One factor contributing to excessive asthma morbidity and mortality is medication non-adherence: individuals not undergoing their treatment as prescribed. Not identifying adherence as a causal factor for poor asthma control can have many additional negative effects, including inappropriate dose escalation, and underestimated incidence of adverse effects. No less importantly, reducing asthma non-adherence will lessen the financial burden of asthma expenditure through both inefficient prescribing and the consequences of poorly controlled asthma.
In 2012, Vrijens et al. defined a new taxonomy for medication adherence, which described the three key stages at which a patient might become non-adherent - initiation, implementation, and persistence. Despite this well-established multi-domain approach to adherence measurement, many intervention studies assess adherence using only a single measure, including simple percentages of doses taken. This is often because a single metric is simpler to interpret than using multiple measures, and it is thus easier to categorise improvements in adherence. While there are health care record studies which look simultaneously at all three domains, the interactions between the three domains are less well known. Knowing whether late-initiators are often early to discontinue or whether those who stay on the treatment for many years have consistent adherence, could help us to easily define the mechanism by which an intervention is effective, and better characterise the non-adherent population.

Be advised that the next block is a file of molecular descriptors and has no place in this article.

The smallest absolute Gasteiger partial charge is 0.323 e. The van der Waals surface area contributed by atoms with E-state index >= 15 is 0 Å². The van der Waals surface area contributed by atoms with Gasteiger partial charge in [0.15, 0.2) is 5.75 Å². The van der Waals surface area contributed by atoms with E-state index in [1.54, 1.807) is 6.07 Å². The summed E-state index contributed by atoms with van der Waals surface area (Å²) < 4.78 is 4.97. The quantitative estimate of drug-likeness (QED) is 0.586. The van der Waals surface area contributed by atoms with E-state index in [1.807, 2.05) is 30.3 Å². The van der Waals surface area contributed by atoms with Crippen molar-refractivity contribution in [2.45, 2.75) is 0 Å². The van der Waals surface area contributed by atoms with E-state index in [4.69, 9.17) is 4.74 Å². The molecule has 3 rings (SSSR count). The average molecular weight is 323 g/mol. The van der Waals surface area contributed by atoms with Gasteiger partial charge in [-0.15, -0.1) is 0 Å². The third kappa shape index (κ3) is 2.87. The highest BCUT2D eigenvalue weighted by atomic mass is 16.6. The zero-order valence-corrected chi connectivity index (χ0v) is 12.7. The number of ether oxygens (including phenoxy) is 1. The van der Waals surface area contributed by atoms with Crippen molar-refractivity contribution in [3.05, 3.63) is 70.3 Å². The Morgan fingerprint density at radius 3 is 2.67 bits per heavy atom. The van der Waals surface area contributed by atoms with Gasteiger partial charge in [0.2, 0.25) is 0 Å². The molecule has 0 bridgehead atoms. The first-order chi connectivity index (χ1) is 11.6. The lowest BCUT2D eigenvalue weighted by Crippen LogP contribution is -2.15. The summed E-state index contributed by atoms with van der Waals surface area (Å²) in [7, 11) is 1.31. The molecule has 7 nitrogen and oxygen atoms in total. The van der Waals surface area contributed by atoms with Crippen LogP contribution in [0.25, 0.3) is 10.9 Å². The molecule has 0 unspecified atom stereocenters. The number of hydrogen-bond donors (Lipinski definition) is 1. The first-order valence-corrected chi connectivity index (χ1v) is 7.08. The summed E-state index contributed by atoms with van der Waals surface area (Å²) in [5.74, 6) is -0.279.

My research interests are prediction modelling, data linkage, and machine learning
Funded by Health Data Research UK. This PhD is affiliated with the Asthma UK Centre for Applied Research.